But now, the three-headed backfield will force teams to honor a run game. This brings the defenders closer to the box and the defensive line has to consider the run game before getting after the passer. To put it differently, guys like Jared Allen, Peppers, and Suh can’t just pin their ears back and get after it. A legitimate run games makes them play honest. In turn, that provides more time for Rodgers, opens up the field for the deep ball, and reinvigorates the play-action game. So, in a roundabout way, TT did protect his $110M man.

Of course, the key a successful run game is an offensive line that can open up holes. Not exactly our line’s strong point. Remember, though, the Packers will get back Bulaga at RT (or LT) and Lang will be fully healthy. EDS is an upgrade over Saturday. And it appears evident that the Packers are going to do whatever it takes to get better production out of the LT spot. So there is hope that the line-play will be better next season. And you can’t overlook the fact that talented running backs can take advantage of what the line does give them with better vision than the hesitant Starks and Green.

By all accounts, Datone Jones appears to be a great fit for the DE spot – a critical piece to the success of our defense. But, the additions of Lacy and Franklin should excite Packers Nation. An already dangerous offense just got significantly better. September 8 can’t get here soon enough!

2013 Draft – TT Just Can’t Help Himself

Heading into day 2, the Packers were in good position to add a couple players that would help fill areas of need. Armed with 7 picks, the Packers had the resources to trade up to get a player they coveted, or sit back and let the value fall to them. Instead, TT reverted to his old self, trading back three times to amass a whopping 10 overall selections tomorrow. We’ll get to that later. Let’s deal with the good news first.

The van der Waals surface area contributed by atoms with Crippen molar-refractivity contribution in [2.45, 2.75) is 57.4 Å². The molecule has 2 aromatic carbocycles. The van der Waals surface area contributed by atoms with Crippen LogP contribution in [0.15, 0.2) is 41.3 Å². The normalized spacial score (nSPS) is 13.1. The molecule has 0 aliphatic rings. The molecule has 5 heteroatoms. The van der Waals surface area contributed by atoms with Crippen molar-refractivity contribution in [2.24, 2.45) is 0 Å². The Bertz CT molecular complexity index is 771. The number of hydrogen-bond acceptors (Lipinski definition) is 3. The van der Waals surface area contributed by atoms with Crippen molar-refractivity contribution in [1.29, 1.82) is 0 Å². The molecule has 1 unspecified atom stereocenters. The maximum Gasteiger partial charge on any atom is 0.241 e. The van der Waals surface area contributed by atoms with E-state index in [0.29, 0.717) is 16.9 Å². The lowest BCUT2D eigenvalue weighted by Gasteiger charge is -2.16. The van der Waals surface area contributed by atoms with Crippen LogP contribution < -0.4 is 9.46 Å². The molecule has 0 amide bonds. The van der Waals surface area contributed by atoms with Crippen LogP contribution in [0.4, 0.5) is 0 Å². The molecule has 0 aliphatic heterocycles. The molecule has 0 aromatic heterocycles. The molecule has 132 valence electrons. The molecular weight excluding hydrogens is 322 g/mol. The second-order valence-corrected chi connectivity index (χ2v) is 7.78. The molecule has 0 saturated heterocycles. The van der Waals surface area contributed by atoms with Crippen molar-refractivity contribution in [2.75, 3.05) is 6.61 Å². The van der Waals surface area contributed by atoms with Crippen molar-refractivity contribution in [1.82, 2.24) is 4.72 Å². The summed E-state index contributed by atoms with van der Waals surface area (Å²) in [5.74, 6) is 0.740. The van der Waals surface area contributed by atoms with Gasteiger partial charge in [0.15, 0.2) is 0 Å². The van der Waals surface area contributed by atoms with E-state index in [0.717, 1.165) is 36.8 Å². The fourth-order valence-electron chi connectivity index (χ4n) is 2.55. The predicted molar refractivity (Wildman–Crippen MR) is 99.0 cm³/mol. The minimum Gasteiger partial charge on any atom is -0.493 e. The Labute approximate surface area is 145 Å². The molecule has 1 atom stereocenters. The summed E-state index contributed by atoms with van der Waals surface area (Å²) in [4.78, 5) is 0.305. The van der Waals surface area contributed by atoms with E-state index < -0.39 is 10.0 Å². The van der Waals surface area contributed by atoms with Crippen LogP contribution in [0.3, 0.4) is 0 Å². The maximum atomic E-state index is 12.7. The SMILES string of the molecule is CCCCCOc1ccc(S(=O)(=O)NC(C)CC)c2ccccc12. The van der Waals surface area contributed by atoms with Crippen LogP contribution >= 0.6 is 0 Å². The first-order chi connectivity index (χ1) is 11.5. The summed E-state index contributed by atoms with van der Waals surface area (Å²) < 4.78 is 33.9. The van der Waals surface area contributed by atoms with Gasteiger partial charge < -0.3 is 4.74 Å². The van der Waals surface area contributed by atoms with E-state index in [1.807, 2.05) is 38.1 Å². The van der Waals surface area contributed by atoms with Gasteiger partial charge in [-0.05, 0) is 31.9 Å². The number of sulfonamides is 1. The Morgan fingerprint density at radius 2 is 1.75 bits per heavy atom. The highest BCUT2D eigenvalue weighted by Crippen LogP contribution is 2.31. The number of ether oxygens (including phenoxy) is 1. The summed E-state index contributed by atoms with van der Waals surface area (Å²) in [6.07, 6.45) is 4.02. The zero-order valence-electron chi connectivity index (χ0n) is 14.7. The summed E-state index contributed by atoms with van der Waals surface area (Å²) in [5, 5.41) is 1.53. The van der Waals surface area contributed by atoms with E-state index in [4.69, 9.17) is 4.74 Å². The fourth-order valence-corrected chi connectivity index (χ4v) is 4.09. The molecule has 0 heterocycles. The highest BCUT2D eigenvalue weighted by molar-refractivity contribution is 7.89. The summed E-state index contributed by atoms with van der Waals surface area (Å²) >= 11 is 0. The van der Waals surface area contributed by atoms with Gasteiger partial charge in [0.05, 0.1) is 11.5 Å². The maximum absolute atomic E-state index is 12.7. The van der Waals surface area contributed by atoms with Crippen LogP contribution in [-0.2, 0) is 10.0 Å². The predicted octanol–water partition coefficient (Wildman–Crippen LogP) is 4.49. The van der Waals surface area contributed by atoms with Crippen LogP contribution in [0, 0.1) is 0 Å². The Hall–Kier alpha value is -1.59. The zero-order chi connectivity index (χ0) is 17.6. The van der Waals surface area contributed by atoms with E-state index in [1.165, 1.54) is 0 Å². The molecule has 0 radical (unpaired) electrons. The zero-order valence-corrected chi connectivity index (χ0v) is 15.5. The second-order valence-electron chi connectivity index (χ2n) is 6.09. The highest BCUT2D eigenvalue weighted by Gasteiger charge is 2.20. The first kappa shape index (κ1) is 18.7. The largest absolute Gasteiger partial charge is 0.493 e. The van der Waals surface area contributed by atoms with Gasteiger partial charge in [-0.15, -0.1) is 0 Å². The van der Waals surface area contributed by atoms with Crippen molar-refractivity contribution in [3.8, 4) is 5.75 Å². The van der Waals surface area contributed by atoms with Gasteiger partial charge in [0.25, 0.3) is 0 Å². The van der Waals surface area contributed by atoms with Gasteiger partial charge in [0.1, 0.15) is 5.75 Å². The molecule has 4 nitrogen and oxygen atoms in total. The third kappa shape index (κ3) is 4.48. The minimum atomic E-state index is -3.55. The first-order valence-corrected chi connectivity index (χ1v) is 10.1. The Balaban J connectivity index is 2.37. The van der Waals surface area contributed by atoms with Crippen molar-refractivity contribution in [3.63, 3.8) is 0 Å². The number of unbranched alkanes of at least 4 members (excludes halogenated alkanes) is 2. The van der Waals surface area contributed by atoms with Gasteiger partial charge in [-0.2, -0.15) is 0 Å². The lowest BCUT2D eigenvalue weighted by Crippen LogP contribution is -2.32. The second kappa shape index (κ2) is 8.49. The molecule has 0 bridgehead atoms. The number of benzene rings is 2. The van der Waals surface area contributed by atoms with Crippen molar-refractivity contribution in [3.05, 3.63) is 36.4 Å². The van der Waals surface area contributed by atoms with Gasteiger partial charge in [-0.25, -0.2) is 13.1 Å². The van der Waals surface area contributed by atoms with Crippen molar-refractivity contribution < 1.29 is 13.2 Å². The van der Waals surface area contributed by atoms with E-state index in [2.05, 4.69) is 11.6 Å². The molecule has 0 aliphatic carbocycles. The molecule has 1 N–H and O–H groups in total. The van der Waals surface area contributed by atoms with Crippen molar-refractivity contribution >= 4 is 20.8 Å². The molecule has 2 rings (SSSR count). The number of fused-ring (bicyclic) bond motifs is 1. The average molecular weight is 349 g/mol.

Lacy hoisting both arms in the air. An image Packers fans will hopefully get used to seeing!

Lacy hoisting both arms in the air. An image Packers fans will hopefully get used to seeing!

At the bottom of the second round, the Packers may have struck gold in getting the running back they have been so sorely missing since Ahman Green left town. Heading into the draft, most pundits had Eddie Lacy as the top overall running back – and for good reason. Lacy has great size at 5’11” and 230-pounds, but also has deceptive speed, capable of housing it when he breaks through.

For the very reasons I coveted Steven Jackson in free agency, Eddie Lacy will be a great fit for the Packers offense. He’s a tough runner that breaks through arm tackles and will finish runs hard. He’s a capable receiver out of the backfield and he’ll stick his nose in their in pass protection. And despite the tough and physical nature in which he runs it, he’s nimble on his feet, evidenced by his trademark spin-move that is video-game worthy. You know Rodgers is smiling with this selection (or maybe it’s the $40M he just pocketed today. Probably a draw.)